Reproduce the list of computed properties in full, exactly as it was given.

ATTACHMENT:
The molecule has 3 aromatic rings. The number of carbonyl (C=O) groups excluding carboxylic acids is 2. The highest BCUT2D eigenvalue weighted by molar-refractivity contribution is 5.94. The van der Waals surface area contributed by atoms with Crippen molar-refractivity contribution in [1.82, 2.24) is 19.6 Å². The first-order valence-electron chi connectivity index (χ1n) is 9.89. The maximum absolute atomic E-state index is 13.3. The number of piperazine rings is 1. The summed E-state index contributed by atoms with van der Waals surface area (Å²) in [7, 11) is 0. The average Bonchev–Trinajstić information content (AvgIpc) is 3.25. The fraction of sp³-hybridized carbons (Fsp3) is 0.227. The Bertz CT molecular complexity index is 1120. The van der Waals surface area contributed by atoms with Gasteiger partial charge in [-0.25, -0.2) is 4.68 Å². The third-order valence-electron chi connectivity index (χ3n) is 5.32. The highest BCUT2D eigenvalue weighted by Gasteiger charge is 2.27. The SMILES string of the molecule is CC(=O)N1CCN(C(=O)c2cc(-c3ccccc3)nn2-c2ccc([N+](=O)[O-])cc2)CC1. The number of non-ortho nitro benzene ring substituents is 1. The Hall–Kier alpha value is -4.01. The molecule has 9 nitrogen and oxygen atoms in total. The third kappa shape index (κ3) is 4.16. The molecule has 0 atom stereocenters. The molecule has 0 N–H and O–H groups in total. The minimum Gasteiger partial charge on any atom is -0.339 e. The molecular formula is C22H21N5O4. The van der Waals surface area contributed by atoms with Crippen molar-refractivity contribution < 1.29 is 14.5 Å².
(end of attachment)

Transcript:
The molecule has 3 aromatic rings. The number of carbonyl (C=O) groups excluding carboxylic acids is 2. The highest BCUT2D eigenvalue weighted by molar-refractivity contribution is 5.94. The van der Waals surface area contributed by atoms with Crippen molar-refractivity contribution in [1.82, 2.24) is 19.6 Å². The first-order valence-electron chi connectivity index (χ1n) is 9.89. The maximum absolute atomic E-state index is 13.3. The number of piperazine rings is 1. The summed E-state index contributed by atoms with van der Waals surface area (Å²) in [7, 11) is 0. The average Bonchev–Trinajstić information content (AvgIpc) is 3.25. The fraction of sp³-hybridized carbons (Fsp3) is 0.227. The Bertz CT molecular complexity index is 1120. The van der Waals surface area contributed by atoms with Gasteiger partial charge in [-0.25, -0.2) is 4.68 Å². The third-order valence-electron chi connectivity index (χ3n) is 5.32. The highest BCUT2D eigenvalue weighted by Gasteiger charge is 2.27. The SMILES string of the molecule is CC(=O)N1CCN(C(=O)c2cc(-c3ccccc3)nn2-c2ccc([N+](=O)[O-])cc2)CC1. The number of non-ortho nitro benzene ring substituents is 1. The Hall–Kier alpha value is -4.01. The molecule has 9 nitrogen and oxygen atoms in total. The third kappa shape index (κ3) is 4.16. The molecule has 0 atom stereocenters. The molecule has 0 N–H and O–H groups in total. The minimum Gasteiger partial charge on any atom is -0.339 e. The molecular formula is C22H21N5O4. The van der Waals surface area contributed by atoms with Crippen molar-refractivity contribution < 1.29 is 14.5 Å².